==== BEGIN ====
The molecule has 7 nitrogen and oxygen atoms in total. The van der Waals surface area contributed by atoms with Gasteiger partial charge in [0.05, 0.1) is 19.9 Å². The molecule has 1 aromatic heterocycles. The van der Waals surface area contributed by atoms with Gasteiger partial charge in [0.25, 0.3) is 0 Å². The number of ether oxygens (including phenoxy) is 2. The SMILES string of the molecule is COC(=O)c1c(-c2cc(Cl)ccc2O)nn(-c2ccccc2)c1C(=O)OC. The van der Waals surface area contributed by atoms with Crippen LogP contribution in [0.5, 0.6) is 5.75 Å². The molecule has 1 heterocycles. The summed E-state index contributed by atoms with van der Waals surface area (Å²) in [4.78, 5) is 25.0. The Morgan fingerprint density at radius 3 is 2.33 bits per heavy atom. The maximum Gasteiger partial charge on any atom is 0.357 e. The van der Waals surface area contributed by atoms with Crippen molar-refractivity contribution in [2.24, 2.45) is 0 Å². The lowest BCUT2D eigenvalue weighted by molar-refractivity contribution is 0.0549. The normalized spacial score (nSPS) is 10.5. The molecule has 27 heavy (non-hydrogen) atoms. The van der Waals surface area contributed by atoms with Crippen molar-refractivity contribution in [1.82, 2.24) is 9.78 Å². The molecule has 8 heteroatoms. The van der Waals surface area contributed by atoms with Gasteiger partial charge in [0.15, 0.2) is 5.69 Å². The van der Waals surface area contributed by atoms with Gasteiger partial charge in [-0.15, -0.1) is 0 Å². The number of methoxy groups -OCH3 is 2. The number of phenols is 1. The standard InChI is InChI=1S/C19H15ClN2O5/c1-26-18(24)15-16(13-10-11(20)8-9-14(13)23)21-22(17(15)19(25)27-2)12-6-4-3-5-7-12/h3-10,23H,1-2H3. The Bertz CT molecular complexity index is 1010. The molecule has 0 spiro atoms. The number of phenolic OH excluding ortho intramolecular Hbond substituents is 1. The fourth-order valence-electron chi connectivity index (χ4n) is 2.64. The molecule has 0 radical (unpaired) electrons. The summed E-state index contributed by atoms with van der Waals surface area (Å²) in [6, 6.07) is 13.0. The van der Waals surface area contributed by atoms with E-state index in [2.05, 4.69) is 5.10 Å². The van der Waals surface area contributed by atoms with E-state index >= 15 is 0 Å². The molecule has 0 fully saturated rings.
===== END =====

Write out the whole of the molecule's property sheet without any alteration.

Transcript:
The molecule has 7 nitrogen and oxygen atoms in total. The van der Waals surface area contributed by atoms with Gasteiger partial charge in [0.05, 0.1) is 19.9 Å². The molecule has 1 aromatic heterocycles. The van der Waals surface area contributed by atoms with Gasteiger partial charge in [0.25, 0.3) is 0 Å². The number of ether oxygens (including phenoxy) is 2. The SMILES string of the molecule is COC(=O)c1c(-c2cc(Cl)ccc2O)nn(-c2ccccc2)c1C(=O)OC. The van der Waals surface area contributed by atoms with Crippen LogP contribution in [0.5, 0.6) is 5.75 Å². The molecule has 1 heterocycles. The summed E-state index contributed by atoms with van der Waals surface area (Å²) in [4.78, 5) is 25.0. The Morgan fingerprint density at radius 3 is 2.33 bits per heavy atom. The maximum Gasteiger partial charge on any atom is 0.357 e. The van der Waals surface area contributed by atoms with Crippen molar-refractivity contribution in [2.24, 2.45) is 0 Å². The lowest BCUT2D eigenvalue weighted by molar-refractivity contribution is 0.0549. The normalized spacial score (nSPS) is 10.5. The molecule has 27 heavy (non-hydrogen) atoms. The van der Waals surface area contributed by atoms with Crippen molar-refractivity contribution in [1.82, 2.24) is 9.78 Å². The molecule has 8 heteroatoms. The van der Waals surface area contributed by atoms with Gasteiger partial charge in [0.15, 0.2) is 5.69 Å². The van der Waals surface area contributed by atoms with Gasteiger partial charge in [-0.15, -0.1) is 0 Å². The number of methoxy groups -OCH3 is 2. The number of phenols is 1. The standard InChI is InChI=1S/C19H15ClN2O5/c1-26-18(24)15-16(13-10-11(20)8-9-14(13)23)21-22(17(15)19(25)27-2)12-6-4-3-5-7-12/h3-10,23H,1-2H3. The Bertz CT molecular complexity index is 1010. The molecule has 0 spiro atoms. The number of phenolic OH excluding ortho intramolecular Hbond substituents is 1. The fourth-order valence-electron chi connectivity index (χ4n) is 2.64. The molecule has 0 radical (unpaired) electrons. The summed E-state index contributed by atoms with van der Waals surface area (Å²) in [6, 6.07) is 13.0. The van der Waals surface area contributed by atoms with E-state index in [2.05, 4.69) is 5.10 Å². The van der Waals surface area contributed by atoms with E-state index >= 15 is 0 Å². The molecule has 0 fully saturated rings.